And now finally running cabal install hackage-cli does work and installs the hackage-cli command.

But when we try it in PowerShell we see nothing happening:

> hackage-cli --help

The reason this doesn’t work is that it now cannot find the dynamic linker dependencies, inspecting with ldd (which you can install in the mingw64 environment, it is in the mingw-w64-x86_64-python-mingw-ldd package) shows us these dependencies:

        libbrotlicommon.dll => /mingw64/bin/libbrotlicommon.dll (0x7ffaf2c00000)
        libbrotlidec.dll => /mingw64/bin/libbrotlidec.dll (0x7ffaf2d80000)
        libbrotlienc.dll => /mingw64/bin/libbrotlienc.dll (0x7ffa6b330000)
        libcrypto-3-x64.dll => /mingw64/bin/libcrypto-3-x64.dll (0x7ffa6b3f0000)
        libssl-3-x64.dll => /mingw64/bin/libssl-3-x64.dll (0x7ffa6b240000)

You can still run the executables built in this way under ghcup --mingw-path:

> ghcup --mingw-path -- hackage-cli --help
hackage-cli - CLI tool for Hackage

Usage: hackage-cli.exe [--version] [--verbose] [--hostname HOSTNAME] COMMAND

Available options:
  -h,--help                Show this help text
  --version                Output version information and exit.
  --verbose                Enable verbose output.
  --hostname HOSTNAME      Hackage hostname (default: "")

Available commands:
  pull-cabal               Download .cabal files for a package.
  push-cabal               Upload revised .cabal files.
  sync-cabal               Update/sync local .cabal file with latest revision on
  push-candidate           Upload package candidate(s).
  list-versions            List versions for a package.
  check-revision           Validate revision.
  index-sha256sum          Generate sha256sum-format file.
  add-bound                Add bound to the library section of a package, unless
                           the bound is redundant. The .cabal file is edited in

Each command has a sub-`--help` text. Hackage credentials are expected to be
stored in an `${HOME}/.netrc`-entry (or `.netrc.gpg`) for the respective Hackage
hostname. E.g. "machine login MyUserName password TrustNo".
All interactions with Hackage occur TLS-encrypted via the HTTPS protocol.

So I’m not sure how to fix this without adding the mingw directory to your Path permanently.


This is not recommended, since PATH on windows affects the linker. This can cause issues for other programs/toolchains.

Instead, this directory can be added to extra-prog-path in cabal config. This is what ghcup already does.

You can also do ghcup run --mingw-path <your-binary>.

Did you check the linking of your binary? Are mingw paths hardcoded? Can you execute your binary without changed PATH in powershell? Can you ship the binary?


That’s good to know. I’ll do some more tests and update my post.

I saw that this had happened when I ran the verbose cabal command, but it still didn’t recognize the pkg-config program when I had installed it. Or maybe I could have gotten that wrong because I took a brief detour to try to use the clang64 environment, because I thought that GHC had moved to that. I will check this again.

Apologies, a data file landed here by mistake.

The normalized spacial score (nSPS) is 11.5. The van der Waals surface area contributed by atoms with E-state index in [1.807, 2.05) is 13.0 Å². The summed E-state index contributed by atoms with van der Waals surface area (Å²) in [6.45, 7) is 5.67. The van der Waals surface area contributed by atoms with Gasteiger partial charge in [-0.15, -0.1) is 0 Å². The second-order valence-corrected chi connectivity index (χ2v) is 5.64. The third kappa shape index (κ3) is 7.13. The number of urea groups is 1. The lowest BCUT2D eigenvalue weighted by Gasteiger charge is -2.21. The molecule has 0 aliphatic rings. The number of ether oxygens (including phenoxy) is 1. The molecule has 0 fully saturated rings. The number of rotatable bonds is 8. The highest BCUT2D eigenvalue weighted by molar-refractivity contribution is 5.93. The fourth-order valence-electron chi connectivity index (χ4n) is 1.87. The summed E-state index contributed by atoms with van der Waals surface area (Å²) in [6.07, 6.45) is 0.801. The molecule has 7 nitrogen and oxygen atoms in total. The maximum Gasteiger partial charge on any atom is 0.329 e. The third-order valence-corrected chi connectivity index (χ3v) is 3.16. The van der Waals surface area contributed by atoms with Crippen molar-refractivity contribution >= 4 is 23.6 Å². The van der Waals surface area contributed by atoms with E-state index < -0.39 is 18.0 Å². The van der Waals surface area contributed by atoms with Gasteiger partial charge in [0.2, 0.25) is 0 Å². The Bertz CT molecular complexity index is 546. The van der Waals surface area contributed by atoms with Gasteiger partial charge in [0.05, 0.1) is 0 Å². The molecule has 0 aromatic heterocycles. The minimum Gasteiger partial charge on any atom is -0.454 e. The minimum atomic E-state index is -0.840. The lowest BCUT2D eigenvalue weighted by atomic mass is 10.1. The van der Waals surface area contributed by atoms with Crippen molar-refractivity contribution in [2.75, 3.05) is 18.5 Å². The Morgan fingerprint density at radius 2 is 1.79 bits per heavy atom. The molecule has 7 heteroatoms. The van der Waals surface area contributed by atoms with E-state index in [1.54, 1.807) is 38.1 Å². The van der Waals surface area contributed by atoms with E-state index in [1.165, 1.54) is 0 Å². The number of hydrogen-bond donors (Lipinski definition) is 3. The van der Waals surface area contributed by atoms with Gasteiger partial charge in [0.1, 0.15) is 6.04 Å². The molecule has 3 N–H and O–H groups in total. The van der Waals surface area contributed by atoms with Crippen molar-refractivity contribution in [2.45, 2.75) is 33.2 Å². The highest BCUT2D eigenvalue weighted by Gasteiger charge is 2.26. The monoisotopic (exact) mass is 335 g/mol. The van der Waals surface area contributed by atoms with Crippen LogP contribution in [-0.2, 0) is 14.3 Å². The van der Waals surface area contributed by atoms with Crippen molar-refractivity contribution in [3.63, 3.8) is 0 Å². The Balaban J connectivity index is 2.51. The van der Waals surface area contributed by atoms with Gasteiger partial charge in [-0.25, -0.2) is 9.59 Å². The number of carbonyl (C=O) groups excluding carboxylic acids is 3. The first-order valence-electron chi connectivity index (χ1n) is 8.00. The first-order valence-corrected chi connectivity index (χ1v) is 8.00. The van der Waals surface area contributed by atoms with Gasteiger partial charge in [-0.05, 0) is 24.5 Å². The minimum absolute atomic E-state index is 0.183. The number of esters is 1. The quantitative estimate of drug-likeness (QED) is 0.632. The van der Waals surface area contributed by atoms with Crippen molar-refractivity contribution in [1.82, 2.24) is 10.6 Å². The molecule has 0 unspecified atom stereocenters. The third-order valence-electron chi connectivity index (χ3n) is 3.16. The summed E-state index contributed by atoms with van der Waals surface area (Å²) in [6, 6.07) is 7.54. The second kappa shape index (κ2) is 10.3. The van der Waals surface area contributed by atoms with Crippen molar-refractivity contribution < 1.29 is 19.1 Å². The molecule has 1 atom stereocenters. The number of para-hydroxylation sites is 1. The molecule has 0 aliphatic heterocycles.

These are good questions, which I’d hoped people more qualified than me would have answered already. I don’t even know that well how to check the linking, I guess I could use lld but maybe that only works on Linux?

I’ve tried your suggestions here’s what worked and what didn’t:

  • If I remove mingw from the path then cabal can no longer find pkg-config even though the right directory has been added to the extra-prog-path.
  • Building it with ghcup run --mingw-path -- cabal install hackage-cli does work, but produces an executable that only works when you run it under ghcup run --mingw-path -- ... too.

Checking the linking yields these (and a bunch more windows specific dlls with an absolute path):

        libbrotlicommon.dll => /mingw64/bin/libbrotlicommon.dll (0x7ffaf2c00000)
        libbrotlidec.dll => /mingw64/bin/libbrotlidec.dll (0x7ffaf2d80000)
        libbrotlienc.dll => /mingw64/bin/libbrotlienc.dll (0x7ffa6b330000)
        libcrypto-3-x64.dll => /mingw64/bin/libcrypto-3-x64.dll (0x7ffa6b3f0000)
        libssl-3-x64.dll => /mingw64/bin/libssl-3-x64.dll (0x7ffa6b240000)

I don’t know how to fix this.

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It seems this might be related to `cabal` doesn't inherit the path from `cabal/config` in PowerShell · Issue #9519 · haskell/cabal · GitHub


The issue appears to be that the dlls are added to bin, and hence they can be found while building the executable but not running it. In my experience, the typical (unfortunate) way that relocatable executables are built on windows is that the dlls are just copied into the directory of the executable itself, no?

I don’t think this is a problem with building or installing a library at all. It is simply that executables that require dlls will also require they be in the path, and you can choose to alter the path to allow this or not. And if you don’t, then you need to copy them to where they will be found regardless (the same directory).

Unless I’m missing something, there’s nothing particularly cabal or haskell specific at all?

I’m not a Windows expert, but if that’s the case then It would be nice if cabal could put the required dlls next to the executable.